“Innocent Voices” film

    December 18, 2017 @ 6:30 pm – 8:30 pm
    St. Frances Cabrini Parish
    3201 E Presidio Rd
    Tucson, AZ 85716

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    Carolyn Classen
    Carolyn Sugiyama Classen, a life long Democrat, was born & raised in the State of Hawaii, was a Legislative Aide for U.S. Senator Daniel K. Inouye on Capitol Hill, and practiced law for a while. In Tucson she worked as a tribal staff attorney for the Pascua Yaqui Tribe and later was the Interim Executive Director of the now defunct Domestic Violence Commission. In 2008 she became a “My Tucson” guest columnist for the Tucson Citizen newspaper, then continued blogging for Tucsoncitizen.com for over four and a half years. Her blogsite was entitled “Carolyn’s Community” about community events and some political news, until Gannett Publishing shut down the site on January 31, 2014. She started with Blog for Arizona on Feb. 11, 2014. Part time she has been sitting as a Hearing Officer in Pima County Consolidated Justice Courts Small Claims Division since April, 2005. She is married to University of Arizona Distinguished Professor Albrecht Classen, a native of Germany. They have one son, who lives in Seattle, WA with his wife and daughter. She is also the Editor of the Southern Arizona Japanese Cultural Coalition website, www.southernazjapan.org (since Jan. 2013).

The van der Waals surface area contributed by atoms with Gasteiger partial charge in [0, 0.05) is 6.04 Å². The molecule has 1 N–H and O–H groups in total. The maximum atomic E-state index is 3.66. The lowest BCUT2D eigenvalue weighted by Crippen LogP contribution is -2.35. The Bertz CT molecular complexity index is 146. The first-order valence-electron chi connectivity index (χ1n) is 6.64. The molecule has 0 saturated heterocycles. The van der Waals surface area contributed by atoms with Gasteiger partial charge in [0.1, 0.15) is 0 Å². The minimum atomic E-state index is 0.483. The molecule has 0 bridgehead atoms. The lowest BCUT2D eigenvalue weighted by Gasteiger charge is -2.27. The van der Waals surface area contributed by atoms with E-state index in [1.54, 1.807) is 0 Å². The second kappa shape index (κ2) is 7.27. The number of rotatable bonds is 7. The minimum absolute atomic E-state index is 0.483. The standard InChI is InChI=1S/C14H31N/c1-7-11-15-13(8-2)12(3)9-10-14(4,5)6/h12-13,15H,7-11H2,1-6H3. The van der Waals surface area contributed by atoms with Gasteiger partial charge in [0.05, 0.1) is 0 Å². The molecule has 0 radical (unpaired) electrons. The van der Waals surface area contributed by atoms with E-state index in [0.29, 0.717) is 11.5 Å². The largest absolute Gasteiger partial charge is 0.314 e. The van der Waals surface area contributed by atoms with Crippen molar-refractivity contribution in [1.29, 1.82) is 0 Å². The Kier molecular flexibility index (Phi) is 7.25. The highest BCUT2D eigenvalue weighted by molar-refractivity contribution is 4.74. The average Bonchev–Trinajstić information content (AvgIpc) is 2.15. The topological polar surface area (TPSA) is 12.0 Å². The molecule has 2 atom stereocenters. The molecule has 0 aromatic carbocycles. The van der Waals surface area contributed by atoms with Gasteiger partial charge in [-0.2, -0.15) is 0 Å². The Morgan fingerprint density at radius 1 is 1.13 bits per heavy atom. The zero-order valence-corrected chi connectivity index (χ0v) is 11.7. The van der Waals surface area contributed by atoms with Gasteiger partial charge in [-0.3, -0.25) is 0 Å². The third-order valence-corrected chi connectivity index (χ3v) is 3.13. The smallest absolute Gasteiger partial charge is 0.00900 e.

1. Harrowing true story of an 11 year old boy Chava in a rural village in El Salvador, with a single mother and older sister, young baby brother. The El Salvadoran Army regularly forcibly takes 12 years old boys to recruit them into the army, fighting the guerrilla resistance (of which belongs Chava’s Uncle Beto). Chava’s father has already left for the U.S. The villagers face nightly gun battles and more innocent lives lost, and finally Chava has to escape to the U.S. as well. This war raged from 1980 to 1992 in El Salvador, with US aiding the government. It is indeed a story of survival as some of Chava’s friends don’t make it. Young love is also portrayed with a girl at his school, until the school is closed due to the ongoing war. Even the helpful Christian priest in the village is often violently beaten and later removed by the Army.

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